Pinot Noir - it takes a lifetime to understand the simple truths it expresses with its clarity of acidity driven fruit. And that's assuming you limit yourself to its homeland in Burgundy. So what happens when your broach its Teutonic counterpart, which the Germans call Spätburgunder, inflicting pain and confusion on spell checkers everywhere?
The late Bernhard Huber was a pioneer and master of the Bourgogne varieties in Baden, which, along with Nahe, is the classic Spätburgunder region (even though producers like Laible make wonderful Rieslings and Scheurebes there). As any lover of Burgundy knows, mastering Pinot Noir means finding ways to let it clearly, subtly, voice the nuances of the vineyard, vintage, even the winemaker's temperament, without forcing the issue or losing sight of the grapes lightness of voice and form. As any lovers of Burgundy will tell you, it's never an easy task.
Bernhard Huber, Baden, Spätburgunder Alte Reben, 2011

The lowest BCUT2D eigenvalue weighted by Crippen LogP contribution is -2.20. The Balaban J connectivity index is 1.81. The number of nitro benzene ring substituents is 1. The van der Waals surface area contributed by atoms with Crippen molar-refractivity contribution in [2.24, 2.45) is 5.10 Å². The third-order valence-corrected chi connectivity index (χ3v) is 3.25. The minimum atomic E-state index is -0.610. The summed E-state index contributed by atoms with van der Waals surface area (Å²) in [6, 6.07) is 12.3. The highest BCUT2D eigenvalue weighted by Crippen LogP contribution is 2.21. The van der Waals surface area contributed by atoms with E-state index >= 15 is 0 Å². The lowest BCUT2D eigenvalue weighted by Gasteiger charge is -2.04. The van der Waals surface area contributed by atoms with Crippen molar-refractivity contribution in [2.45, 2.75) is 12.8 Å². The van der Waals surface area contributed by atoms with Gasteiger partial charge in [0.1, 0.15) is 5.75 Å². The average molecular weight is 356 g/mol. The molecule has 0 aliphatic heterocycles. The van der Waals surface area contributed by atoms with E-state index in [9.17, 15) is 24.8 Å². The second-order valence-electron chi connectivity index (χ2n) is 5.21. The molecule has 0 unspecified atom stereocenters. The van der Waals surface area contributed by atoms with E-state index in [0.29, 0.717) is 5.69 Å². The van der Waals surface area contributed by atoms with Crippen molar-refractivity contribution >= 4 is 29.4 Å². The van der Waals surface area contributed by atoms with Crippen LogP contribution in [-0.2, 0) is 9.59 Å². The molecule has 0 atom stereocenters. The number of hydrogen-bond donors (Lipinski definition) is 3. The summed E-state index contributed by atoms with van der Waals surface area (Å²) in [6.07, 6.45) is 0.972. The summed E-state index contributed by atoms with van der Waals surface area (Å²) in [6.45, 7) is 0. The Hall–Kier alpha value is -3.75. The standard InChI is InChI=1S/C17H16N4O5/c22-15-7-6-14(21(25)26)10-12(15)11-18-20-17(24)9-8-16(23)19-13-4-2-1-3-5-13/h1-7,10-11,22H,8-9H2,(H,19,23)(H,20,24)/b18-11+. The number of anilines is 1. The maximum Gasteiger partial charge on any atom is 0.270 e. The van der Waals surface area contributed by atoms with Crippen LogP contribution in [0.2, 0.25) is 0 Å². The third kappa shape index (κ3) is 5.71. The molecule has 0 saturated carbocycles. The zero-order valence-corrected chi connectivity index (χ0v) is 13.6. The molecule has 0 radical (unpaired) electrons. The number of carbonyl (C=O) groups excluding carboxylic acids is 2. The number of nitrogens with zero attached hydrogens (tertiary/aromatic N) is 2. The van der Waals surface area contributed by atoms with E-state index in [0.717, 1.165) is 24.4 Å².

After following this over three bottles, I have finally concluded that Huber was very much interested in capturing the lithe, acidity driven structure of a fine Burgundy red, but much less interested in replicating the specific aromas and flavors of the homeland of Pinot Noir. Which means he treated Spätburgunder with great respect, because, above all, the Pinot family reflects land and climate. So, let's play a game. Pretend this was served at a being Bourgogne tasting. Where is it from? Something about the weight and darkness of the fruit would point you to the Cote de Nuits, only you'd be hard pressed to settle on a village. There's nothing exotic or floral about it, so that rules out Vosne or Chambolle. There's a bit of sauvage about it, but also some iron, so you oscillate towards Nuits-St.-Georges rather than Gevrey and realize it's complex and persistent enough to be a Premier Cru. But you still can't really place it - there's a scent of coffee grains impregnating the autumn leaves and a rather serious aspect, so studious, struggling to hide a smirk. Nothing you ever found in Burgundy, really. (Oct. 25, 2016)